Without sounding too cliché we were mentally ready to undergo this challenge the day we signed up. We were not forced into entering and we did it on our own accord; it was almost like an innate feeling to take part in this event. We know we have the base mental capacity and the drive required; it is now just a case of really finalising this aspect before we start in December. At the moment we are achieving this by really pushing our physical limits everyday. By doing this we are getting used to being uncomfortable and even getting to a point now where we are comfortable being uncomfortable. We want to push our “normal state” to this uncomfortable zone so that we can function and make critical decisions during the row.

And physically?

For the past 6 months we have been training religiously everyday. In this time we have been integrating strength work into the posterior chain because we feel that this is the largest factor. We know we are going to deteriorate during the 3 months of rowing but we want to be at a point where we deteriorate less.

We aren’t professional athletes and we don’t get paid full time to train so the biggest challenge is trying to fit the training programs into our daily work routines. We also always aim to mix up our training so that we cover all aspects as well as keeping it fresh. This will include alternating between long and short interval training and strength and conditioning programs.

In August we are planning on really mixing up the training in order to get accustomed to being out in the wild, sleep deprived and having to make tough navigation decisions. We will be doing this by hiking and running in high altitude conditions in the French Alps.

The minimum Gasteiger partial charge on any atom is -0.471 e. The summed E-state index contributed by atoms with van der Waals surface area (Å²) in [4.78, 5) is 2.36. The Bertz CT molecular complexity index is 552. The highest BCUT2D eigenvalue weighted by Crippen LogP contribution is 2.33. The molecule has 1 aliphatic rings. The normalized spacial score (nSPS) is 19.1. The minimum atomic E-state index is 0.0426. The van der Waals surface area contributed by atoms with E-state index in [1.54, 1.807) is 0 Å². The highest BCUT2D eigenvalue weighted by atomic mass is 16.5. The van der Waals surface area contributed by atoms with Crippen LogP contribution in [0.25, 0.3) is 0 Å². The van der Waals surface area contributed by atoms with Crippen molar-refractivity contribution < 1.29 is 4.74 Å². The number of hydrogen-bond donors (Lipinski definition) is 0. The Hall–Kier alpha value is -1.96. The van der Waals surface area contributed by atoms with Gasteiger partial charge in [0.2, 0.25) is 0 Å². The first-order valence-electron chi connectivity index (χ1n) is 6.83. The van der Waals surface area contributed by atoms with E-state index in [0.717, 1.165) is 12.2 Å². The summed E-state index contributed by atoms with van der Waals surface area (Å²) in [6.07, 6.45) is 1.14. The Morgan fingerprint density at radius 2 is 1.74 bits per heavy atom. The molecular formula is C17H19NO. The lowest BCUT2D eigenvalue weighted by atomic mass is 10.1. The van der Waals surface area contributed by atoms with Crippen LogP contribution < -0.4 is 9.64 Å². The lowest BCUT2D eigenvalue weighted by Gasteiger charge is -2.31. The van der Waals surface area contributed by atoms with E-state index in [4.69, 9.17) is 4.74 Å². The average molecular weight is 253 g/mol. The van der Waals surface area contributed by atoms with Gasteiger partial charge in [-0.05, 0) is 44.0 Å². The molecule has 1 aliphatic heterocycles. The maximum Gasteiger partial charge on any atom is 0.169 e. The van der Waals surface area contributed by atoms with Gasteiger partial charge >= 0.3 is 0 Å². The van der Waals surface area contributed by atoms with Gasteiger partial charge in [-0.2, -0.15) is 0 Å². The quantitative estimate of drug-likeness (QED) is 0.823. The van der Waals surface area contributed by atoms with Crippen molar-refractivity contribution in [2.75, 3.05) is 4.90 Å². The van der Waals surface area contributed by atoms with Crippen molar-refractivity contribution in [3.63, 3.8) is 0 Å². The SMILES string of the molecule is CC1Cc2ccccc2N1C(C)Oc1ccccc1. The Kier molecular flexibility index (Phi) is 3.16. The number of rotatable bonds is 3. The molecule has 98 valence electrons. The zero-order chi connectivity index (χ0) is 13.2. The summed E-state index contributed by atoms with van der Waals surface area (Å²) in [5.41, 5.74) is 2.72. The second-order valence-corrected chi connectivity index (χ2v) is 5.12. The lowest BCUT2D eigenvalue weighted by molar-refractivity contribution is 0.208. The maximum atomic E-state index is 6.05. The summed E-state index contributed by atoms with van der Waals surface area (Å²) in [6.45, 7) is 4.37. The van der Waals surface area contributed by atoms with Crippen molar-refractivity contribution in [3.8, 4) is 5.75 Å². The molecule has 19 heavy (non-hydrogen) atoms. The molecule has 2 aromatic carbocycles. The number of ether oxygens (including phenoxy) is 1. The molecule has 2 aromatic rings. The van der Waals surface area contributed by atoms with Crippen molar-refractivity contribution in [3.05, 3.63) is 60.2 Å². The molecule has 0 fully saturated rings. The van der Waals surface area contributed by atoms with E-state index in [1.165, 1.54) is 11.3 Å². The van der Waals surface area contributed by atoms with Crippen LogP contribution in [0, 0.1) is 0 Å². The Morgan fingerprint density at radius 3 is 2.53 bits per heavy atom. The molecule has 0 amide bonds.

Are you a waterman and have you taken part in any Rowing competitions before?

My parents are from Devon and I spent my early years growing up in the water around Exmouth so I’m more than comfortable in the water. However we are definitely not rowers! In fact neither of us had rowed before signing up to the event. The first time we rowed was in Bewl Water in the ocean rowing boat we had bought a month after signing up. 

We both got the hang of the boat pretty quick and will be spending a lot of time in the boat out at sea in the lead-up to the event in December.


  


We are fully aware of the dangers and struggles that lie ahead of us and we are not ignorant of them. Yet we want to prove to people that you don’t need to be professional athletes to take on life changing events like this; and we are aiming to inspire people to follow in our footsteps because a lot of people can but not enough people do.

How does a little boat contend with 40ft waves – presumably you will be taking part in some surfing lessons?

Whilst spending around 3 months in the Atlantic we are undoubtedly going to be hit by freak storms and waves, which will feel even bigger in our little boat. We are attending navigational courses as well as being helped by the ocean rowing community. The community is very tight-knit and has been very good in passing down experience to people like us. Once we signed up to the event we immediately came into contact with numerous experienced ocean rowers who are more than keen to help out with tips, ocean knowledge, what to do during storms and how to best manoeuvre the boat in these conditions.
 


Although rowing the Atlantic is very daunting first time, we feel prepared in the experience of others. In fact the people from who we bought the boat have also crossed the Atlantic and are now helping us now. And so we feel very welcomed into a community of rowers
who are keen to help us because we have the same common goal and similar characteristics.
 
Already this adventure has taught us that when you are willing and enthusiastic, people will help you out. This is what we love about sport and has driven our careers to this point.